Why Having Kids Is an Asset to an Entrepreneur 1

Kids with light sabers

Exhibit A: My Kids

Exhibit B: My Startup

I want to preface this post with I fully advocate for having children when you are ready to have them (or not having them at all if that’s what you want). You obviously should not read this post and go, “Wow, little humans seem totally beneficial to someone starting a company, I should run out and get some.” However, I also want to make it very clear all those people who act like having a child is a kiss of death to your career or your dreams of launching your own company are completely wrong. In fact, I honestly believe that having kids has made me better prepared and better able to handle the chaos that comes with founding a startup.

Here’s what I mean:

  • No venture capitalist’s comments will ever cut as deep as a preschooler’s words. I will never forget when my oldest daughter was 3 years old, and I sent her to time out for throwing a fit. She refused, then summoning her new found toddler rebellion, and told me, “I don’t love you anymore.” My first-time parent heart shattered into about a million little pieces. We obviously made amends and the whole incident was written off as a misunderstanding. Now a VC “doesn’t love” my product? Whatever.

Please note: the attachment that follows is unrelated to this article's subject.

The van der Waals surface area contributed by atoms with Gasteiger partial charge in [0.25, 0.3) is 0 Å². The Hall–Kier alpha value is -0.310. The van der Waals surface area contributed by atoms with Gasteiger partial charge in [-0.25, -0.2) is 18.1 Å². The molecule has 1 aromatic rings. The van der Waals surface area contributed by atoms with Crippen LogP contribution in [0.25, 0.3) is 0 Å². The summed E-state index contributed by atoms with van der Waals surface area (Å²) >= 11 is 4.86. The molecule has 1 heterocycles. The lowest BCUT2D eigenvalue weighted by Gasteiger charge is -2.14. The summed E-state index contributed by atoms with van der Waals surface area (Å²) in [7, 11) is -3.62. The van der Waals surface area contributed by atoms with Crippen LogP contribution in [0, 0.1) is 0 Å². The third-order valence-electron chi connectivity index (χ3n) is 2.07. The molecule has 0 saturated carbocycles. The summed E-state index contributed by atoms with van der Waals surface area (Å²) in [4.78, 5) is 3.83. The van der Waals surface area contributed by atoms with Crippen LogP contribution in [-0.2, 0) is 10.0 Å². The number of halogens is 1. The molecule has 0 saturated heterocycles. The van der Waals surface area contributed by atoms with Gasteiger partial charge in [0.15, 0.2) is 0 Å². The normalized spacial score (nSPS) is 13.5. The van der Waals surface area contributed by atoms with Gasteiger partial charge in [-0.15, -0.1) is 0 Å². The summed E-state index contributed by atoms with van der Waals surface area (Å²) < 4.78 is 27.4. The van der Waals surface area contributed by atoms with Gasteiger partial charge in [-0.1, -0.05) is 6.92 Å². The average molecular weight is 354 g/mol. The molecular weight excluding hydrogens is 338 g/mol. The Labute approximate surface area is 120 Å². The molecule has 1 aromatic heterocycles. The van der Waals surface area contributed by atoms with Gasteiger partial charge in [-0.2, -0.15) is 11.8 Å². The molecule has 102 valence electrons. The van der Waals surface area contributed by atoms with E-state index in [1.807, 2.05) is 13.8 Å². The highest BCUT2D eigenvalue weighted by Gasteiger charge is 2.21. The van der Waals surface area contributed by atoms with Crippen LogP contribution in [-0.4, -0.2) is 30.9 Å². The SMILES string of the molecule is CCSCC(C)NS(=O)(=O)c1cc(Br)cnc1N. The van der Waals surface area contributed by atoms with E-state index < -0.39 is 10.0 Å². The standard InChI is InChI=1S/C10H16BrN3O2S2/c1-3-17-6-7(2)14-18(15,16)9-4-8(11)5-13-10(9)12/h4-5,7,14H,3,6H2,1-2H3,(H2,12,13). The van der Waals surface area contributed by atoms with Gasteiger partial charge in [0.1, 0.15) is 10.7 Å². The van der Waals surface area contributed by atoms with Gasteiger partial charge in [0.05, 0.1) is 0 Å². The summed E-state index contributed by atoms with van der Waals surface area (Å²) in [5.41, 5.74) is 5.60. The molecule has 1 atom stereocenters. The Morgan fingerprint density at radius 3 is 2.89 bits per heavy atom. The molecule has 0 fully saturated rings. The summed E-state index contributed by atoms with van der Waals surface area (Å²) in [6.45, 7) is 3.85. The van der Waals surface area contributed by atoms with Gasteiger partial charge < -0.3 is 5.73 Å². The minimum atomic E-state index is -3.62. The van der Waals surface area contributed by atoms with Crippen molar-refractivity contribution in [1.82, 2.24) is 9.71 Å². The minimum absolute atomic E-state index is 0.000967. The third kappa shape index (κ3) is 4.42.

• Likewise, your preschooler will prepare you for any completely unsolicited opinions people will say about your product. The other day I was eating cauliflower risotto and pasta sauce when my 5-year-old walked in to the kitchen and informed me my dinner looked like puke. I just ignored her and kept eating. Having children will give you the thick skin you need as an entrepreneur.